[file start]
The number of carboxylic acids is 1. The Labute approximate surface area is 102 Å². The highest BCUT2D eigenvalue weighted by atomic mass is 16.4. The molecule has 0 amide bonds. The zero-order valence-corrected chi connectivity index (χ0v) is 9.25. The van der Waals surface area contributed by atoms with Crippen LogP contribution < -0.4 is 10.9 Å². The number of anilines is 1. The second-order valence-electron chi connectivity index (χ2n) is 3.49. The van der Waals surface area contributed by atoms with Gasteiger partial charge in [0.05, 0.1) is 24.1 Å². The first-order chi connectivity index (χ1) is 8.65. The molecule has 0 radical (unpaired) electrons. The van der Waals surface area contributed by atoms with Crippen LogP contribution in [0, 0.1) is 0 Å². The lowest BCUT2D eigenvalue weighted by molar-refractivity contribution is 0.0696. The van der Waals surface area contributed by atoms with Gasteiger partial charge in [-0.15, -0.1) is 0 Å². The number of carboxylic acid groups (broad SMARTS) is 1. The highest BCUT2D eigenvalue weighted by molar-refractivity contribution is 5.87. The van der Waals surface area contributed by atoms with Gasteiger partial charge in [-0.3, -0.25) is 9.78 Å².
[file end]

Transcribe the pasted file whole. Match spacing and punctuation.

The number of carboxylic acids is 1. The Labute approximate surface area is 102 Å². The highest BCUT2D eigenvalue weighted by atomic mass is 16.4. The molecule has 0 amide bonds. The zero-order valence-corrected chi connectivity index (χ0v) is 9.25. The van der Waals surface area contributed by atoms with Crippen LogP contribution < -0.4 is 10.9 Å². The number of anilines is 1. The second-order valence-electron chi connectivity index (χ2n) is 3.49. The van der Waals surface area contributed by atoms with Gasteiger partial charge in [0.05, 0.1) is 24.1 Å². The first-order chi connectivity index (χ1) is 8.65. The molecule has 0 radical (unpaired) electrons. The van der Waals surface area contributed by atoms with Crippen LogP contribution in [0, 0.1) is 0 Å². The lowest BCUT2D eigenvalue weighted by molar-refractivity contribution is 0.0696. The van der Waals surface area contributed by atoms with Gasteiger partial charge in [-0.15, -0.1) is 0 Å². The number of carboxylic acid groups (broad SMARTS) is 1. The highest BCUT2D eigenvalue weighted by molar-refractivity contribution is 5.87. The van der Waals surface area contributed by atoms with Gasteiger partial charge in [-0.3, -0.25) is 9.78 Å².